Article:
Students violating the University’s drug and alcohol policies may face much larger fines this year, with fees increased by as much as 500 percent.
“We saw a drastic increase from Spring  to Spring  in the number of students that were getting involved in underage drinking and drugs, so we felt students weren’t taking our policies seriously,” said Director of Judicial Affairs JW Tabacchi in an interview on Sept. 11.
According to Tabacchi, during that time the number of students involved in underage drinking and drug incidents increased by 127 percent and the number of repeat offenders increased by 650 percent. The fees were therefore increased and re-categorized to add stiffer penalties for the hosts of parties where there is underage drinking or drug use.
“We feel like a monetary fine would discourage students from underage drinking and doing illegal drugs on campus,” Tabacchi said.
First time alcohol offenses increased from $25 to $75 and hosts can be fined $125 for a first time offense. Second time alcohol offenses rose from $75 to $100 or $150 for hosting a party. Fines for first time drug offenses rose from $75 to $200 or $300 for a first time hosting offense. Second time drug offenses rose from $125 to $250 or $350 for hosting. And on top of drug charge, anyone caught smoking anything in a non-smoking area will be fined $100.
In addition to the increase in fines, the Office of Alcohol and Other Drug Education hosted several events to spread awareness of the new fees and offer alternatives to drinking.
“Generally, we take an educational approach,” Tabacchi said. “We want to show students that it’s not worth it to drink underage or do drugs on campus, and we believe that there are plenty of healthy alternative, to your educational experience.”
Coordinator of Alcohol and Other Drug Education Annie Cassin partners with many other departments and student organizations such as the Office of Career Development and The Office of Student Activities, Involvement and Leadership (SAIL), as well as Pittsburgh Action Against Rape (PAAR) to host these educational events, such as Spring Mocktails and the Pioneer Pub. These events are designed to educate students on the consequences and health risks involved in drinking and drug use, as well as provide information on other activities on and off campus.
“The biggest thing is getting students information so they can make well informed decisions,” said Cassin in an interview on Thursday. “We have students say ‘I’m bored, and this is cheap,’… they think this is what they’re supposed to do when they get to college.”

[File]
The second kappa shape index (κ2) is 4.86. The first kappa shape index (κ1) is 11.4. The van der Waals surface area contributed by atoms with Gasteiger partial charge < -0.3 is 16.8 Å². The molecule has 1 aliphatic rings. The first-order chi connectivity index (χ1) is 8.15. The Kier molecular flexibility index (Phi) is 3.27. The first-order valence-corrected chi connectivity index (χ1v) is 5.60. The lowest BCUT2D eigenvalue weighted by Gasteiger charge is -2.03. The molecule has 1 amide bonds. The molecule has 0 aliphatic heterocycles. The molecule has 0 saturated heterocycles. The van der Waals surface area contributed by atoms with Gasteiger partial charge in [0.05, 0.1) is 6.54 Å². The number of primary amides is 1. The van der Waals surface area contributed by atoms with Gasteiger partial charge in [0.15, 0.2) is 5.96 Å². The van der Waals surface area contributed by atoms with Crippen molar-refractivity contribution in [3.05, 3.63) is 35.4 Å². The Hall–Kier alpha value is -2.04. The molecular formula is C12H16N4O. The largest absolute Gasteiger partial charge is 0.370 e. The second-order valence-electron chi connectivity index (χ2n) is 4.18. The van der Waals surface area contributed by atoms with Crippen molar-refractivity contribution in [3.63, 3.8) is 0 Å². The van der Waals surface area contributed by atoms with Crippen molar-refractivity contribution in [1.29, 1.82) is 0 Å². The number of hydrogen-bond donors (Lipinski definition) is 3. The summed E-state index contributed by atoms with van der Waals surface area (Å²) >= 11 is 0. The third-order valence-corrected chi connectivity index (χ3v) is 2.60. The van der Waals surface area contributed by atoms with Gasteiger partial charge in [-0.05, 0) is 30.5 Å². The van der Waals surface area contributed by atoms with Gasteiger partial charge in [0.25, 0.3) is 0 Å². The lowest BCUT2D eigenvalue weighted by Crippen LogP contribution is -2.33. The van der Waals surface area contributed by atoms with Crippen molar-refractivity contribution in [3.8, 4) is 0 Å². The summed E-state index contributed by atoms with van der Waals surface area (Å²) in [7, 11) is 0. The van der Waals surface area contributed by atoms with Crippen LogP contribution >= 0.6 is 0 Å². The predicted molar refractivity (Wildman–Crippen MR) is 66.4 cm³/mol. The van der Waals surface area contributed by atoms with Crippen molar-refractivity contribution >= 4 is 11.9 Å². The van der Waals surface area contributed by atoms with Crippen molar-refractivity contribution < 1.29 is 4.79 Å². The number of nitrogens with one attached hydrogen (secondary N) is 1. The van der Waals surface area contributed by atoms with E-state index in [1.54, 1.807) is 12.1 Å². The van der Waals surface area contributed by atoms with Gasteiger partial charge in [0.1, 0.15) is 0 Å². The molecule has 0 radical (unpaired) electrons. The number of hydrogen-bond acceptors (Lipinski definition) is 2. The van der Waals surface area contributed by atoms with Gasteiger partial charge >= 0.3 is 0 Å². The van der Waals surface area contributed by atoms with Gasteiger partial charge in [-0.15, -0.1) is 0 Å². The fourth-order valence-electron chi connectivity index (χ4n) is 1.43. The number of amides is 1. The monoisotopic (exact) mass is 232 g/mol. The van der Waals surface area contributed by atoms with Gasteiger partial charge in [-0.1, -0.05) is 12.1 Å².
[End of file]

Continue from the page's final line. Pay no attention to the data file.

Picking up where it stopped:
Underage drinking and marijuana incidents are the most common violations in the residence halls, according to Community Facilitator (CF) Brett Greene.
“Students feel like they can’t do it anywhere else, so they do it in their dorms,” said Greene in an interview on Sept. 6. “If that’s the kind of college experience you want to have, there are places off campus you can do that.”
As a CF, Greene works with other CFs and Community Mentors (CM) to patrol the residence halls nightly in pairs of two. If they come across a violation, they call Public Safety, and if it is a smaller party, they dispose of the alcohol and disperse the students after gathering their information.
“We haven’t had any problems with other drugs or self-harm or suicide so far, which is amazing,” Greene said.
While the fines were increased as a deterrent, Tabacchi said the University wants students to find safe, legal ways to have fun rather than having to fine them.
“We really encourage students to find healthy alternatives and really view these sanctions as a last resort effort,” Tabacchi said. “We really would prefer not to have to use [fines] as a means of education.”
The Office of Alcohol and Other Drug Education distributes a multitude of pamphlets, booklets and magnets that advertise campus activities and inform students about the consequences of drinking and drug use.
The Office of Alcohol and Other Drug Education is also planning more events with student organizations, one in October and one in November.
“It’s not about squashing fun,” Cassin said. “College should be fun; we just want to make sure people are safe.”